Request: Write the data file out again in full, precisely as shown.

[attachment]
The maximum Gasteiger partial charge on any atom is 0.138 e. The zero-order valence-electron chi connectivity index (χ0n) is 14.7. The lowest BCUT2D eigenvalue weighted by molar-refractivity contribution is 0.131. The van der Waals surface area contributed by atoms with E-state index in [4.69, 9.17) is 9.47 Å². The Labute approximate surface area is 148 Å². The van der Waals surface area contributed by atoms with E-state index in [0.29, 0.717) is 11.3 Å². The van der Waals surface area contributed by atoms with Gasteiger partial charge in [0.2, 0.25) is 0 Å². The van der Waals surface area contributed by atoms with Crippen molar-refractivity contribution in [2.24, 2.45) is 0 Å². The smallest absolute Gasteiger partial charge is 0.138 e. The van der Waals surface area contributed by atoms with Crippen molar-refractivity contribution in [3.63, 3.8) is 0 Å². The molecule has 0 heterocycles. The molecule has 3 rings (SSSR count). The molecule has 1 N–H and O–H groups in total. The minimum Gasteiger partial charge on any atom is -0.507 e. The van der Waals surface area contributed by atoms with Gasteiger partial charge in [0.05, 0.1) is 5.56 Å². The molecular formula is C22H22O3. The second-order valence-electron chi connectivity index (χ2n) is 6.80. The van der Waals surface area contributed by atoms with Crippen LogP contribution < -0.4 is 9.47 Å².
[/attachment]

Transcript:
The maximum Gasteiger partial charge on any atom is 0.138 e. The zero-order valence-electron chi connectivity index (χ0n) is 14.7. The lowest BCUT2D eigenvalue weighted by molar-refractivity contribution is 0.131. The van der Waals surface area contributed by atoms with E-state index in [4.69, 9.17) is 9.47 Å². The Labute approximate surface area is 148 Å². The van der Waals surface area contributed by atoms with E-state index in [0.29, 0.717) is 11.3 Å². The van der Waals surface area contributed by atoms with Gasteiger partial charge in [0.2, 0.25) is 0 Å². The van der Waals surface area contributed by atoms with Crippen molar-refractivity contribution in [2.24, 2.45) is 0 Å². The smallest absolute Gasteiger partial charge is 0.138 e. The van der Waals surface area contributed by atoms with Crippen molar-refractivity contribution in [3.63, 3.8) is 0 Å². The molecule has 0 heterocycles. The molecule has 3 rings (SSSR count). The molecule has 1 N–H and O–H groups in total. The minimum Gasteiger partial charge on any atom is -0.507 e. The van der Waals surface area contributed by atoms with Gasteiger partial charge in [0.05, 0.1) is 5.56 Å². The molecular formula is C22H22O3. The second-order valence-electron chi connectivity index (χ2n) is 6.80. The van der Waals surface area contributed by atoms with Crippen LogP contribution < -0.4 is 9.47 Å².